• larger sample of couples from a broader, more diverse geographicalpopulation. Utah is known as a predominantly religious society with ap-proximately 60% of its population reported as members of The Churchof Jesus Christ of Latter-day Saints (LDS). The LDS religion is stronglyfocused on families. Emphasis is placed on spending time together withone’s spouse and family. Although there were no questions referencingreligious affiliation in the current study, given the opportunity to per-form the same study in an environment that is more religiously diversemay yield different findings.

    It is recommended that further work also be completed regarding theMarital Activity Profile (MAP). Activity categories for the instrumentwere slightly modified from the original FLAP (Zabriskie, 2000) forfamilies. While the MAP appears to have demonstrated acceptablepsychometric properties, no specific validity and reliability work havebeen conducted. Such work should be completed prior to further re-search with this instrumentation.

    Findings from this study also suggest several other recommendationsfor future research. First, couple activity patterns clearly may play dif-ferent roles and, therefore, contribute in different ways to martial satis-faction in different stages of the family life cycle. Therefore, examinationof the contribution of family leisure involvement and leisure satisfactionto martial satisfaction within different marital categories across the lifespan would clearly add further insight to this line of study.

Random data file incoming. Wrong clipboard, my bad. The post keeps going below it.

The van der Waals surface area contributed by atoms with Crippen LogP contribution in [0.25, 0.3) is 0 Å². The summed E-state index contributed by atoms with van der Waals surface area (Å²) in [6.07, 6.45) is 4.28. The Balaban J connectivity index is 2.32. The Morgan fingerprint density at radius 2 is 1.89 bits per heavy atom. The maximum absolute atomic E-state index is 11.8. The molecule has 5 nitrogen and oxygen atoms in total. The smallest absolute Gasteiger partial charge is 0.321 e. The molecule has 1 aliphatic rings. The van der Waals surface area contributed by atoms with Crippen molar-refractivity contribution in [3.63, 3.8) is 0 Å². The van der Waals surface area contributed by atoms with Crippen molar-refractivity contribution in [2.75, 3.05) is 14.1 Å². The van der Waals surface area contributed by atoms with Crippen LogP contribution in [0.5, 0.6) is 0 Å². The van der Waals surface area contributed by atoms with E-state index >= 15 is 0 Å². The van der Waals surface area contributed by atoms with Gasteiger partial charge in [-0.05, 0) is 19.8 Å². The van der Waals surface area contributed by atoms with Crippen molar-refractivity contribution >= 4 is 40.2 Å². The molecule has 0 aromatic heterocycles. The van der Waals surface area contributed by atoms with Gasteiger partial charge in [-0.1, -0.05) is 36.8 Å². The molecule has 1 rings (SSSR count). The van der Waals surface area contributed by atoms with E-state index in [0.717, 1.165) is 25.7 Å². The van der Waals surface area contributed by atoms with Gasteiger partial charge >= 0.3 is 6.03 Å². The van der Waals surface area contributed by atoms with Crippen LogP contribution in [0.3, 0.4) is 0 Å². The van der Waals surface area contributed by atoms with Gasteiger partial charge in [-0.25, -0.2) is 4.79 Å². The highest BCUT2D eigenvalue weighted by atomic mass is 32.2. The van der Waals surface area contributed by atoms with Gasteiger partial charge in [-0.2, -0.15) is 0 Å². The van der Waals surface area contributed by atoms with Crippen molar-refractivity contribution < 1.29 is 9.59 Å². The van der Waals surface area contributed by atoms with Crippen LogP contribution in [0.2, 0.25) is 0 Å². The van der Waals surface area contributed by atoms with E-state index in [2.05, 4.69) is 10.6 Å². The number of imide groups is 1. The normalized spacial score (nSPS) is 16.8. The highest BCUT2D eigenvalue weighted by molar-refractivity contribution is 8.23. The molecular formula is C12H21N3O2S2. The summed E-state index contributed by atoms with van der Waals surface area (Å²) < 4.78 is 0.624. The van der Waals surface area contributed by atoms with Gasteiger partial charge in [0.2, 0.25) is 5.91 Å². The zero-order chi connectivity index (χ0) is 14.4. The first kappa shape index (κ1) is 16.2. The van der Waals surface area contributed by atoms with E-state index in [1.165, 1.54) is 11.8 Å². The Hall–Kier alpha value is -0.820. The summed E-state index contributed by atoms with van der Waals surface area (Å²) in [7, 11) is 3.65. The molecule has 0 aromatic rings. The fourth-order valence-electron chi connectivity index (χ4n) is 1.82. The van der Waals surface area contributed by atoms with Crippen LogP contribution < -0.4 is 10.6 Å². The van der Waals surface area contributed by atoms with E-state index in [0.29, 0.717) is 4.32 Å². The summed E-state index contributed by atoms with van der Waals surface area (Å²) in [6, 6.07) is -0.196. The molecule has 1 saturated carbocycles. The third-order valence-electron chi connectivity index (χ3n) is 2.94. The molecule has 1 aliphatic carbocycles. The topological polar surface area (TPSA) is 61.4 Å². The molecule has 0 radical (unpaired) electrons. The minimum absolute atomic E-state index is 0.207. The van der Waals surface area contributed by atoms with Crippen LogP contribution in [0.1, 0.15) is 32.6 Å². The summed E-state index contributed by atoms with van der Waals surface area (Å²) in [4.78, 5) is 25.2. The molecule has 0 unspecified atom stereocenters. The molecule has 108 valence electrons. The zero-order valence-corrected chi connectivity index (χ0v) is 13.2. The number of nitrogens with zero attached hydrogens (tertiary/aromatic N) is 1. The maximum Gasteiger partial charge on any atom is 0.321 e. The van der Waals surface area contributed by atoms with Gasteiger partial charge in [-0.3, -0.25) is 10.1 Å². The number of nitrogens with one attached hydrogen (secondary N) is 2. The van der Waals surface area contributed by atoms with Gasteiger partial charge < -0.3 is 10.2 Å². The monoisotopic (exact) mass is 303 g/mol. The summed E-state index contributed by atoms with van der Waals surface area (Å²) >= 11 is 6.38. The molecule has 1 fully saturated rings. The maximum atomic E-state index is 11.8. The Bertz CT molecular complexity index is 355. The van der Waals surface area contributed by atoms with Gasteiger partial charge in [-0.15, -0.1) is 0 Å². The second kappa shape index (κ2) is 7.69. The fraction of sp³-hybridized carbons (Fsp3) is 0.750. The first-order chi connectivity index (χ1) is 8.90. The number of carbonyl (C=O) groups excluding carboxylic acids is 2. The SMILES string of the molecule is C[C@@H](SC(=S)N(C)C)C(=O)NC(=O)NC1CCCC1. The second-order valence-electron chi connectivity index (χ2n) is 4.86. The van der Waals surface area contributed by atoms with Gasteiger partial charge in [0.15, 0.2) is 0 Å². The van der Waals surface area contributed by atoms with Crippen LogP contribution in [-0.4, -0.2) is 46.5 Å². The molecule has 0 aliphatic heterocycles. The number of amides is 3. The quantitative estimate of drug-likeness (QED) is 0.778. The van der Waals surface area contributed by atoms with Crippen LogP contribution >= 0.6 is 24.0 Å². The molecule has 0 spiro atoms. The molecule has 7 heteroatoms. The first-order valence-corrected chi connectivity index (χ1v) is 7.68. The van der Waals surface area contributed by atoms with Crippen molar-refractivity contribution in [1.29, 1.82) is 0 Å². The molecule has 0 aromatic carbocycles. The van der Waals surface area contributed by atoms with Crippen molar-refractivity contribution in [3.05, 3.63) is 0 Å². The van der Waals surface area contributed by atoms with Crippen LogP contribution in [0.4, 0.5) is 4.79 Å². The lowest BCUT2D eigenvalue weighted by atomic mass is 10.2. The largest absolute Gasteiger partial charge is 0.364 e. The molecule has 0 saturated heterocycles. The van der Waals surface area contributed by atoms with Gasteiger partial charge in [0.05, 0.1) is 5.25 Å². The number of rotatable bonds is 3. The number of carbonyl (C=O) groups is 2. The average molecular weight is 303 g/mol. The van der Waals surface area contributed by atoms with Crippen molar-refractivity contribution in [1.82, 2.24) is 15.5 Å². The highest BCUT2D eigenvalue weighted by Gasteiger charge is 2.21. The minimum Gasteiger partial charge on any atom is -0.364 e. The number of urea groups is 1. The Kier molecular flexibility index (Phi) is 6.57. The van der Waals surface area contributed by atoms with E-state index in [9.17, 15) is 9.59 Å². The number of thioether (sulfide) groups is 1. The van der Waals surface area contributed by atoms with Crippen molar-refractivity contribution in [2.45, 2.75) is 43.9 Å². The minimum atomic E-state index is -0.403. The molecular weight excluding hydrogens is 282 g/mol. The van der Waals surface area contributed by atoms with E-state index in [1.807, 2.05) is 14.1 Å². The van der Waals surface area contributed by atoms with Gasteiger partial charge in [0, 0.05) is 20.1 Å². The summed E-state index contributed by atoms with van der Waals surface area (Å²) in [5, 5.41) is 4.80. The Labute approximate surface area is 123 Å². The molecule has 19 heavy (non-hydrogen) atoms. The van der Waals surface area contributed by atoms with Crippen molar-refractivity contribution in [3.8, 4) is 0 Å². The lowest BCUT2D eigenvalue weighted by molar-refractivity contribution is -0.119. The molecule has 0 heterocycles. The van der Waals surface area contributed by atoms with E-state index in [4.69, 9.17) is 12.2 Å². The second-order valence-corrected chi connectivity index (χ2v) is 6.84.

Second, more consideration needs to be given to the context of theactivities themselves and the motivation behind participation. For ex-ample, do spouses participate out of guilt or because they want to? Whodecides what to do, and what state of mind are the couples in when theyparticipate in the activities together? Such questions are likely to play arole in how satisfied couples are with their activity participation. Quali-tative methodologies are likely to provide the greatest insight into themotivation behind couple’s participation or lack of participation in jointleisure activities.

    Third, more attention could be given to responses as couples, insteadof as individuals. Scholars have consistently reported significant findingsrelated to family leisure involvement from family perspectives derivedfrom parent and child data sets (Freeman & Zabriskie, 2003; Zabriskie &Freeman, 2004; Zabriskie & McCormick, 2003). Similar methodologiesshould be used when examining couple leisure involvement. Examininghusbands’ and wives’ responses together could provide additional infor-mation and insight into the couple leisure and marital satisfaction rela-tionship, by providing a couples’ perspective.

    Johnson, Zabriskie, and Hill 87

  • Finally, it is recommended that couple leisure and marital satis-faction should be explored in relationship with measures of maritalcommunication. Previous research has indicated that effective commu-nication is vital to martial satisfaction (Cordova et al., 1993). Orthner(1975) reported a significant relationship between participation of hus-bands and wives in joint leisure and the level of their communication.Presvelou (1971) provided additional support noting that the frequencyof joint leisure activities was positively related to marital communica-tion, especially non-verbal communication such as caring. Therefore,the consideration of marital communication may add further insight tothe current findings as they relate to couples leisure involvement,leisure satisfaction, and their overall martial satisfaction.


    Ahn, B. C. (1982). A study of the relation between leisure activity patterns and maritalsatisfaction of urban housewives. Unpublished doctoral dissertation, SookinyungWomen’s University, Korea.

    Amato, P. R. (1996). Explaining the intergenerational transmission of divorce. Journalof Marriage and the Family, 58, 628-640.